Validating Object Graphs

May 16, 2013 at 3:01 PM
Edited May 16, 2013 at 3:02 PM
I see how you can re-use a validator for Complex Properties and Collections, but how will it work when the reference is bi-directional? Will the example below produce an infinite loop, and if so what is the best way to handle this?
public class Customer {
  public string Name { get; set; }
  public Address Address { get; set; }

public class Address {
  public string Line1 { get; set; }
  public string Line2 { get; set; }
  public string Town { get; set; }
  public string County { get; set; }
  public string Postcode { get; set; }
  public Customer Customer { get; set; }

public class AddressValidator : AbstractValidator<Address> {
  public AddressValidator() {
    RuleFor(address => address.Postcode).NotNull();
    RuleFor(address => address.Customer).SetValidator(new CustomerValidator());

public class CustomerValidator : AbstractValidator<Customer> {
  public CustomerValidator() {
    RuleFor(customer => customer.Name).NotNull();
    RuleFor(customer => customer.Address).SetValidator(new AddressValidator());
May 16, 2013 at 5:14 PM
Edited May 16, 2013 at 5:27 PM
Update: I just tried this and got a StackOverflow exception like I expected. Is there a feature/setting that I'm missing that makes this work? Maybe by using the When method? It seems like a person would need to keep track of what has been validated and use the When method to not validate a 2nd time. However, I'm not sure how one would capture what has already been validated. It's almost as if a "When Validating" event needs to be available.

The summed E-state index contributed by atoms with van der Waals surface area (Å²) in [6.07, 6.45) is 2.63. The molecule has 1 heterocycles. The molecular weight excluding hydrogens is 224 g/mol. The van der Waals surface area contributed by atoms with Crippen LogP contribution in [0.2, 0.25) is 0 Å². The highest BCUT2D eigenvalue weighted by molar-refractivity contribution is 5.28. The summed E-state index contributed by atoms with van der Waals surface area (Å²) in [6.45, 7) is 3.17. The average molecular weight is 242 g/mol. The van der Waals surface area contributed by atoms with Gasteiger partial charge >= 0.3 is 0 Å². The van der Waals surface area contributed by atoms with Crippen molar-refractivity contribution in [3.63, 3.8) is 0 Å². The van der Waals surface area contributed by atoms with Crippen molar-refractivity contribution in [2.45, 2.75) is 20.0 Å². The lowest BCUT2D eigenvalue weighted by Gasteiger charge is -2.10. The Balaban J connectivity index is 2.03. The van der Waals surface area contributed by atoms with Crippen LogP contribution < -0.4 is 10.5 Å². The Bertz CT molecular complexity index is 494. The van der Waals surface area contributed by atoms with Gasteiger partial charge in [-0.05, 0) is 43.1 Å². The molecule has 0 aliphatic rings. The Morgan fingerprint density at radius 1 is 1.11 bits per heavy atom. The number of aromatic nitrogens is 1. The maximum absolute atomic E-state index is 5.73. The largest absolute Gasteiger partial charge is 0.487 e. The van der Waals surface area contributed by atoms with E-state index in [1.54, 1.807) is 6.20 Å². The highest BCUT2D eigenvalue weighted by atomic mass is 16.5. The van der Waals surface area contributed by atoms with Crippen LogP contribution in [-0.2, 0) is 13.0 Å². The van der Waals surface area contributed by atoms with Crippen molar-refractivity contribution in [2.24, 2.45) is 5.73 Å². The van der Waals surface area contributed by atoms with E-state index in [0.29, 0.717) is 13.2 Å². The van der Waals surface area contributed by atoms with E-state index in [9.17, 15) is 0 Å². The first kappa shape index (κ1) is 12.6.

May 17, 2013 at 8:53 AM

Yes, this will indeed cause a stackoverflow. Your best bet is either to remove one of the calls to SetValidator, and perform the validation manually when necessary or put one of the SetValidator calls inside a RuleSet and then explicitly choose when you want to execute it.

May 17, 2013 at 3:41 PM
It appears the StackOverflow is happening in the constructor while wiring up the validators instead of in the validators themselves.

Is it possible to mark an entity as validated so it doesn't wire up the validator a second time? Then I could wrap all the validators in a When condition?

Just some context: I'm generating my POCOs from Entity Framework and I'm also generating the Validation classes. In my case I can't really remove one of the calls from SetValidator. In a perfect world the validation would walk the entire object graph but not validate the same instance more than once.
May 20, 2013 at 8:52 AM
Hmm yes, so this does happen in the validator's constructor, not actually at the time of validation, so marking the entity itself as already validated won't actually help. Essentially your validator definitions are doing this:
class Validator() {
  public Validator() {
    new OtherValidator();
  public void Validate() { }

class OtherValidator() {
  public OtherValidator() {
    new Validator();
I'll have a think about how this can be solved, but I would personally explicitly define the validators rather than generating them - this gives you a lot better control of what you're actually validating.